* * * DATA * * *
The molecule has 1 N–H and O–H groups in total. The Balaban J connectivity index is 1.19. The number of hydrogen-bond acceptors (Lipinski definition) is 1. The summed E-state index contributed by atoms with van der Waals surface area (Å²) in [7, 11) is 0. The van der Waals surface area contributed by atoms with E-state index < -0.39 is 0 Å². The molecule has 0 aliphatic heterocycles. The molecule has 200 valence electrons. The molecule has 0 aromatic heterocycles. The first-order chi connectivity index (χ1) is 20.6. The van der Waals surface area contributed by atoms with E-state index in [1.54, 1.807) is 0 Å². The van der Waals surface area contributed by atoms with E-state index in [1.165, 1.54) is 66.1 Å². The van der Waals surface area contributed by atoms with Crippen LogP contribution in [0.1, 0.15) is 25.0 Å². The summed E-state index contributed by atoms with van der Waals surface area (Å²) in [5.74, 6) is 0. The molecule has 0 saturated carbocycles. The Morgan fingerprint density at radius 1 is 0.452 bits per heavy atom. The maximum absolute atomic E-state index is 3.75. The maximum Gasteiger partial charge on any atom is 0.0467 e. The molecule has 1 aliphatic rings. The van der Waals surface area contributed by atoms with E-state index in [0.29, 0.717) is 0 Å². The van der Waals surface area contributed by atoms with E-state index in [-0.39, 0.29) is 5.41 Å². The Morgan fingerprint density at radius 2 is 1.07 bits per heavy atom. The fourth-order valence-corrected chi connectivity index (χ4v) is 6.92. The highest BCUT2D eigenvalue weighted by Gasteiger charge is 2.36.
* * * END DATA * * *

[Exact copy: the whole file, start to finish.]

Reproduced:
The molecule has 1 N–H and O–H groups in total. The Balaban J connectivity index is 1.19. The number of hydrogen-bond acceptors (Lipinski definition) is 1. The summed E-state index contributed by atoms with van der Waals surface area (Å²) in [7, 11) is 0. The van der Waals surface area contributed by atoms with E-state index < -0.39 is 0 Å². The molecule has 0 aliphatic heterocycles. The molecule has 200 valence electrons. The molecule has 0 aromatic heterocycles. The first-order chi connectivity index (χ1) is 20.6. The van der Waals surface area contributed by atoms with E-state index in [1.54, 1.807) is 0 Å². The van der Waals surface area contributed by atoms with E-state index in [1.165, 1.54) is 66.1 Å². The van der Waals surface area contributed by atoms with Crippen LogP contribution in [0.1, 0.15) is 25.0 Å². The summed E-state index contributed by atoms with van der Waals surface area (Å²) in [5.74, 6) is 0. The molecule has 0 saturated carbocycles. The Morgan fingerprint density at radius 1 is 0.452 bits per heavy atom. The maximum absolute atomic E-state index is 3.75. The maximum Gasteiger partial charge on any atom is 0.0467 e. The molecule has 1 aliphatic rings. The van der Waals surface area contributed by atoms with E-state index in [0.29, 0.717) is 0 Å². The van der Waals surface area contributed by atoms with E-state index in [-0.39, 0.29) is 5.41 Å². The Morgan fingerprint density at radius 2 is 1.07 bits per heavy atom. The fourth-order valence-corrected chi connectivity index (χ4v) is 6.92. The highest BCUT2D eigenvalue weighted by Gasteiger charge is 2.36.